I scoured the forum but was unable to find an answer sorry if I missed it and I'm being redundant.
I'm using dyed Amazing Clear Cast (ACC) as an inlay on cutting boards, I absolutely love the high gloss finish it leaves when cured. Unfortunately, it is almost impossible to pour without having a little over run and when I sand it, of course, it gets all cloudy. I have had success removing the scratches by wet sanding up to 2000 grit but I cannot seem to restore the luster it originally had. I'm able to bring back a little shine when I finish the cutting board with a food safe oil. Is there any way to bring it back fully and remember, it needs to be "food safe", I cannot use a car polish?
I thought I maybe able to "paint" clear on top of the dyed pour but I would need to have the ACC thinned out---anyway to do that?
Any suggestions/thoughts would be appreciated. Thanks
I've done a few boxes with resin inlays in the top and lots of turnings. You're right...there's pretty much no way to not sand things flush. I'll sand to at least to 2,000, but will go up to 12,000 (micromesh, abralon, etc.)for pieces I want a really good finish on. After sanding as high as I want to go I'll either finish with one step pen polish (available from Penn State Industries) of buff out with tripoli, white diamond then carnuba wax.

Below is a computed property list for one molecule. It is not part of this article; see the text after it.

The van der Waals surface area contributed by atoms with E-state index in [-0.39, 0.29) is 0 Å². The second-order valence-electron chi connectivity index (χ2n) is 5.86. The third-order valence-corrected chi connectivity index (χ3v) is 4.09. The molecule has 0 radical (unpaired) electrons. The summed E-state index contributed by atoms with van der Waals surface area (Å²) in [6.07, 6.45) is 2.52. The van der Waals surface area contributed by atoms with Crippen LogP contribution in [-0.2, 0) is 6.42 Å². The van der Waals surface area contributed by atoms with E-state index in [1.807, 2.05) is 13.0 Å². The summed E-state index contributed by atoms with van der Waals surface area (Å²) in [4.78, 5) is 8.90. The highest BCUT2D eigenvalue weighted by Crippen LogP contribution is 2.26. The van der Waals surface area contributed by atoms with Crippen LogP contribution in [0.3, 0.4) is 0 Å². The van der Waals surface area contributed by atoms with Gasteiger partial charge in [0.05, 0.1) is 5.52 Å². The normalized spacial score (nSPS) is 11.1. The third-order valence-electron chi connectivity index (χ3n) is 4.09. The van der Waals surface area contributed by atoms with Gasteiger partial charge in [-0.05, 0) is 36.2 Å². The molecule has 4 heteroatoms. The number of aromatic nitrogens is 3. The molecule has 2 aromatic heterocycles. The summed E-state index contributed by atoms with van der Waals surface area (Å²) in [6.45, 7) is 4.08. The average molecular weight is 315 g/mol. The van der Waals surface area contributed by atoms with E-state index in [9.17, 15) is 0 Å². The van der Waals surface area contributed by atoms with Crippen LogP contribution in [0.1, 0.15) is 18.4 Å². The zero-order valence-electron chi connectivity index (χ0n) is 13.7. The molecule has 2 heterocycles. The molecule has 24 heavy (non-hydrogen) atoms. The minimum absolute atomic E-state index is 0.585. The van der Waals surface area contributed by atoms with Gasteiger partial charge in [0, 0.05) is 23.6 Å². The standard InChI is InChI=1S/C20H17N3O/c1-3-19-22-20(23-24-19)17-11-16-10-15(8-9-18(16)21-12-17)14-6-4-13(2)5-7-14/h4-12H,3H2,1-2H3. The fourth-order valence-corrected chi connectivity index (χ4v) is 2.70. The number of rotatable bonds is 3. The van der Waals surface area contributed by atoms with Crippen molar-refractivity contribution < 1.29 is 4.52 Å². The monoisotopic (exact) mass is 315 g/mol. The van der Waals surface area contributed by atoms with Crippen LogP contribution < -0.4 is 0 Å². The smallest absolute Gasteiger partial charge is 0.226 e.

Never tried the pen polish on flat work - that does have to heat up with friction, so you'd need a buffing wheel that you could run at pretty high speed. Not sure if that's considered food safe - you'd have to research that.
For buffing I use Beall Tools's 3-on lathe system. If you've got a wood lathe I highly recommend that - extremely convenient to have a dedicated buffing wheel for each step all available at once. For salad bowls or anything that's going to come into contact with food I'll wet sand a few coats of walnut oil in, let that cure at least 3 days, then buff.
Both methods work well and should give you a glass smooth finish on your resin.